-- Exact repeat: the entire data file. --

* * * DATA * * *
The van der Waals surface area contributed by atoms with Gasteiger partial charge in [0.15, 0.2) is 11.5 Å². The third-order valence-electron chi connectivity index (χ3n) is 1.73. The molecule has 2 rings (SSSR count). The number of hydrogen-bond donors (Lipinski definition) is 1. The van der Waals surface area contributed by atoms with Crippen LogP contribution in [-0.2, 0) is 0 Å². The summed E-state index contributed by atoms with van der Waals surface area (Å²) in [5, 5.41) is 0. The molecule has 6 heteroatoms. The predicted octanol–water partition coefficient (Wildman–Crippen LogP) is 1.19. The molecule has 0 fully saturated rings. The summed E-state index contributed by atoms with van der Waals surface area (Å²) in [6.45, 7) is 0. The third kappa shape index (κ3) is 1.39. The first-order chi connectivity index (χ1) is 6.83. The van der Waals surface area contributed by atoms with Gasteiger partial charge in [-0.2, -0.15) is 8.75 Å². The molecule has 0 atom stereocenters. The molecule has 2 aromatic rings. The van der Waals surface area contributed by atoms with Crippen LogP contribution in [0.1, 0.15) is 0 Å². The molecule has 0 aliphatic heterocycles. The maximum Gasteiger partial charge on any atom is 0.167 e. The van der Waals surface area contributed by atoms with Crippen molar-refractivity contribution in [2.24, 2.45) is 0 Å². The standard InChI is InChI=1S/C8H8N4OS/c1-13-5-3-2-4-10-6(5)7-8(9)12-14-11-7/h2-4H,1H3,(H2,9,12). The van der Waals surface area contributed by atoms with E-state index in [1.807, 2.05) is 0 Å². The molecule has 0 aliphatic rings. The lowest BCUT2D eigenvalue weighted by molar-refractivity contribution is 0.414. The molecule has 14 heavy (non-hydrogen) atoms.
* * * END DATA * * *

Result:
The van der Waals surface area contributed by atoms with Gasteiger partial charge in [0.15, 0.2) is 11.5 Å². The third-order valence-electron chi connectivity index (χ3n) is 1.73. The molecule has 2 rings (SSSR count). The number of hydrogen-bond donors (Lipinski definition) is 1. The van der Waals surface area contributed by atoms with Crippen LogP contribution in [-0.2, 0) is 0 Å². The summed E-state index contributed by atoms with van der Waals surface area (Å²) in [5, 5.41) is 0. The molecule has 6 heteroatoms. The predicted octanol–water partition coefficient (Wildman–Crippen LogP) is 1.19. The molecule has 0 fully saturated rings. The summed E-state index contributed by atoms with van der Waals surface area (Å²) in [6.45, 7) is 0. The third kappa shape index (κ3) is 1.39. The first-order chi connectivity index (χ1) is 6.83. The van der Waals surface area contributed by atoms with Gasteiger partial charge in [-0.2, -0.15) is 8.75 Å². The molecule has 0 atom stereocenters. The molecule has 2 aromatic rings. The van der Waals surface area contributed by atoms with Crippen LogP contribution in [0.1, 0.15) is 0 Å². The molecule has 0 aliphatic heterocycles. The maximum Gasteiger partial charge on any atom is 0.167 e. The van der Waals surface area contributed by atoms with Crippen molar-refractivity contribution in [2.24, 2.45) is 0 Å². The standard InChI is InChI=1S/C8H8N4OS/c1-13-5-3-2-4-10-6(5)7-8(9)12-14-11-7/h2-4H,1H3,(H2,9,12). The van der Waals surface area contributed by atoms with E-state index in [1.807, 2.05) is 0 Å². The molecule has 0 aliphatic rings. The lowest BCUT2D eigenvalue weighted by molar-refractivity contribution is 0.414. The molecule has 14 heavy (non-hydrogen) atoms.